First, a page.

Over the last six decades, the international human rights discourse shifted
from celebrating ever-expanding substantive normative frameworks to questioning the inadequacies in the implementation and enforcement of these norms. Concomitant with this development came greater interest
in human rights treaty bodies and human rights courts, leading to more
attention being paid to election processes and an increased awareness of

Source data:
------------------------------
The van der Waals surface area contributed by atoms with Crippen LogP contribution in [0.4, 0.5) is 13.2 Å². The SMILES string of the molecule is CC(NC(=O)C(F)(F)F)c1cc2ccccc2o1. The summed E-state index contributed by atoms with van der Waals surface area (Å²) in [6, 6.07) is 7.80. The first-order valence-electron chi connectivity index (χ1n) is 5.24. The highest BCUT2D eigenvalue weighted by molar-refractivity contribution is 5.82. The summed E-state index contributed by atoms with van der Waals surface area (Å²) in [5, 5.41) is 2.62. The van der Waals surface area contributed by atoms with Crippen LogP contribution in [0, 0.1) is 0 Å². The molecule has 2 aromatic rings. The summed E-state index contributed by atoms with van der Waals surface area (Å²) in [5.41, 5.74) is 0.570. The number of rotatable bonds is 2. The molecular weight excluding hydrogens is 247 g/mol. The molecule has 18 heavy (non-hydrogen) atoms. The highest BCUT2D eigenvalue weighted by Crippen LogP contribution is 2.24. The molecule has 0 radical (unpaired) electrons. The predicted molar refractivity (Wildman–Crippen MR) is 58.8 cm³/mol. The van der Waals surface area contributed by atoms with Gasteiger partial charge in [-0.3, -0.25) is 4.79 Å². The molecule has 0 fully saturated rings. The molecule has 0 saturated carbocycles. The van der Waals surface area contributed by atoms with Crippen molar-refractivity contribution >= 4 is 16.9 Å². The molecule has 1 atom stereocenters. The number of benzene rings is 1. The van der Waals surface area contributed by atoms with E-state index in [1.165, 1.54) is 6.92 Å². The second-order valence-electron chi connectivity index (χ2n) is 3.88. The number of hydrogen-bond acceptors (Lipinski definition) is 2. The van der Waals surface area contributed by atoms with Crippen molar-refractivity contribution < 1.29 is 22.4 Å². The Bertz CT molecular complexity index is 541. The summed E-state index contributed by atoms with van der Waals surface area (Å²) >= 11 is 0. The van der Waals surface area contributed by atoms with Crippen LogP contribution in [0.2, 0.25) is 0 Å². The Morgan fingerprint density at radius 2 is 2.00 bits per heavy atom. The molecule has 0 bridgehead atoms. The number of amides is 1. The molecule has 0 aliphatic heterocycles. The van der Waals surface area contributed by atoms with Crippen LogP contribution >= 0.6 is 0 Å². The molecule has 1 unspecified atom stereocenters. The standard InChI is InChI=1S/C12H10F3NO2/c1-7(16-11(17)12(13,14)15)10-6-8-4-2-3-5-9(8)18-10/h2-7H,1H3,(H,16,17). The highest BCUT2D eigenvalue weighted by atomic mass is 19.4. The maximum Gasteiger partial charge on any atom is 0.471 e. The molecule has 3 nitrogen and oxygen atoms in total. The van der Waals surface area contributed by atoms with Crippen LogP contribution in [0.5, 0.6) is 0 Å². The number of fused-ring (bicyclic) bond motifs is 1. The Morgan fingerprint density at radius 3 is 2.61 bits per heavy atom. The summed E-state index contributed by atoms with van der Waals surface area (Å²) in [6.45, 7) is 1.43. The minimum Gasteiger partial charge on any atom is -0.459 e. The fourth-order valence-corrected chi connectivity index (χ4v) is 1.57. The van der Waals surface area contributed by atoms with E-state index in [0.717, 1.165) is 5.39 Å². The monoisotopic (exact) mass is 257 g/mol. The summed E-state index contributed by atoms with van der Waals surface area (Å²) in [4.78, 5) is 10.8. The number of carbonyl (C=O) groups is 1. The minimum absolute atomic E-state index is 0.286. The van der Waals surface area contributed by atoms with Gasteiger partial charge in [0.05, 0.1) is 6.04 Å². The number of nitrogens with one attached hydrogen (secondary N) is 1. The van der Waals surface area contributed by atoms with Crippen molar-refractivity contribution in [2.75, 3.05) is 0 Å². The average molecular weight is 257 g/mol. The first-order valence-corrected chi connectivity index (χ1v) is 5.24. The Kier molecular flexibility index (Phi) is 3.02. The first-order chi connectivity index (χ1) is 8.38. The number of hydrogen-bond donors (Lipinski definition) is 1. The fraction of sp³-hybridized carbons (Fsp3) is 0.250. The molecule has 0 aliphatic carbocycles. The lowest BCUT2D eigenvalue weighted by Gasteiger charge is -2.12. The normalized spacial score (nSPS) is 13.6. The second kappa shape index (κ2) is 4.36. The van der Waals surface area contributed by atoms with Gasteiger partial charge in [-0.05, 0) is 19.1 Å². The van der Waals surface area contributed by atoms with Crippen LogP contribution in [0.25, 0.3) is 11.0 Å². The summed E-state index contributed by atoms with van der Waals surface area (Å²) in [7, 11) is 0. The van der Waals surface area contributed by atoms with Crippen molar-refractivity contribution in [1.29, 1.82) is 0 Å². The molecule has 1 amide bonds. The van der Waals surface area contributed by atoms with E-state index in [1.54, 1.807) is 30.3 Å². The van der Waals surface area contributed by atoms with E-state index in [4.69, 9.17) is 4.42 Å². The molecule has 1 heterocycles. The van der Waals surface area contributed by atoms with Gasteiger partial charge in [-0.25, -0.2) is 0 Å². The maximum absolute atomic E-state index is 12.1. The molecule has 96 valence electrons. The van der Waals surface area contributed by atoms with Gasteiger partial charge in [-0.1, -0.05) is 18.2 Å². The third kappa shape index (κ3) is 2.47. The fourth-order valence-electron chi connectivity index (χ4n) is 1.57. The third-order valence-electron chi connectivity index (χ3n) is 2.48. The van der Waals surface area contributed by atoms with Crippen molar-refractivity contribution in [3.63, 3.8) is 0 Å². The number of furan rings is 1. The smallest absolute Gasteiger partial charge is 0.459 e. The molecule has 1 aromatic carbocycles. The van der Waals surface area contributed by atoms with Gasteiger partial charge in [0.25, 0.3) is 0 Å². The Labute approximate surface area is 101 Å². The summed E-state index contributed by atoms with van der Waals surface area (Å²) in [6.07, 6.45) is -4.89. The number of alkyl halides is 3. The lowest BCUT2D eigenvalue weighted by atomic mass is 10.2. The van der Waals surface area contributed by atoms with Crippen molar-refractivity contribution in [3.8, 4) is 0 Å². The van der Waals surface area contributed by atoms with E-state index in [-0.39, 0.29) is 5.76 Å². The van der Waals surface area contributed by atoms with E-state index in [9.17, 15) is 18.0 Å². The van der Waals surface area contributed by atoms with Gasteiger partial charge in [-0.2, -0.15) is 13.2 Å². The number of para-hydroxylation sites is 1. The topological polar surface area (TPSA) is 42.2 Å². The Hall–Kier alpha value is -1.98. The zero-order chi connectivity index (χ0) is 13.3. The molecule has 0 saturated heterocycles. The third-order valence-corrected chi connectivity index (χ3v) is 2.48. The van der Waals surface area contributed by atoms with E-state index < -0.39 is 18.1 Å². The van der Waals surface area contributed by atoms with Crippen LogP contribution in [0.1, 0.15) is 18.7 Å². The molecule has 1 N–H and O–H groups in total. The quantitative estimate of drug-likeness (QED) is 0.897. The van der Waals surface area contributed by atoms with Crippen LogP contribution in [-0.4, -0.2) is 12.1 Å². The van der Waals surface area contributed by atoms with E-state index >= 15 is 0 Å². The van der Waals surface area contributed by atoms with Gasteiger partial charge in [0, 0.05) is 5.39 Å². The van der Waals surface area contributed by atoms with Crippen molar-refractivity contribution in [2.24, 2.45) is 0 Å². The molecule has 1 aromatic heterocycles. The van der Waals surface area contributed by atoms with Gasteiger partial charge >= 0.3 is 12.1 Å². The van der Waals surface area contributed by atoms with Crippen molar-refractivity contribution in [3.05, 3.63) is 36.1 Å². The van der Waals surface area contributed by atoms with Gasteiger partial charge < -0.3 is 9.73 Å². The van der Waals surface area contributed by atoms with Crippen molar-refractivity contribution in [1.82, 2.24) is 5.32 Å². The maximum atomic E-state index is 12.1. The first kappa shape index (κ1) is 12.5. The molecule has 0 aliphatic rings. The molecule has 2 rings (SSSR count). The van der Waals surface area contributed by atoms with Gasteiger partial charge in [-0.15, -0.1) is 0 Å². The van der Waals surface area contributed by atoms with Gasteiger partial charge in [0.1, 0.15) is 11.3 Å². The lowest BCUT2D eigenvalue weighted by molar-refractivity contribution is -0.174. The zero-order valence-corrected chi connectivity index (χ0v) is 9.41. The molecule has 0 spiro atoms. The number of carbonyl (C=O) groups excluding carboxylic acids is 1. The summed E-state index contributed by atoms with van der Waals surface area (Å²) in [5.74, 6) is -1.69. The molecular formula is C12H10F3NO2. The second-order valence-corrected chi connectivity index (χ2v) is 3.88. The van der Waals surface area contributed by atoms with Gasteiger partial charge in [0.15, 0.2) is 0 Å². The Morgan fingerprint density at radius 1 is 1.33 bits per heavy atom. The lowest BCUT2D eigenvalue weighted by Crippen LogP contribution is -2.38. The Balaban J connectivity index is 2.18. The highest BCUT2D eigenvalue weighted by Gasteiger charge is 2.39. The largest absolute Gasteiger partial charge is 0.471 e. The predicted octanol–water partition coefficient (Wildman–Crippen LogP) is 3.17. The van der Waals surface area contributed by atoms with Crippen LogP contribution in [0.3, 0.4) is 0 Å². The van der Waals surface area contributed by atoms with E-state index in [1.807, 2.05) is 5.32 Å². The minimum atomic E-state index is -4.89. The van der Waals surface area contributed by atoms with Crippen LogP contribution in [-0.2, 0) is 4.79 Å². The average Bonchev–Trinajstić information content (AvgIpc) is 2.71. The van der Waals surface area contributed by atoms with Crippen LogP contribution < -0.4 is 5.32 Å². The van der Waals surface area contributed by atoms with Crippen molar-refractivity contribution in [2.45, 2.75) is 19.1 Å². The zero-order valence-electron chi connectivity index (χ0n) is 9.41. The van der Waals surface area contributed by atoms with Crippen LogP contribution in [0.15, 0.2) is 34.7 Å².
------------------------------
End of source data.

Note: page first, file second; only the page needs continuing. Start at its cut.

the role played by the individual members of these bodies. In this contribution,
the focus falls on the four new members of the African Commission on Human and Peoples’ Rights (African Commission), who took their seats at the Commission’s 38th ordinary session, held from 21 November
to 5 December 2005, in Banjul, The Gambia. Departing from the premise that an institution is its people, and that it is instructive to get to know
these four new commissioners, I conducted interviews with each of the four new commissioners during that session.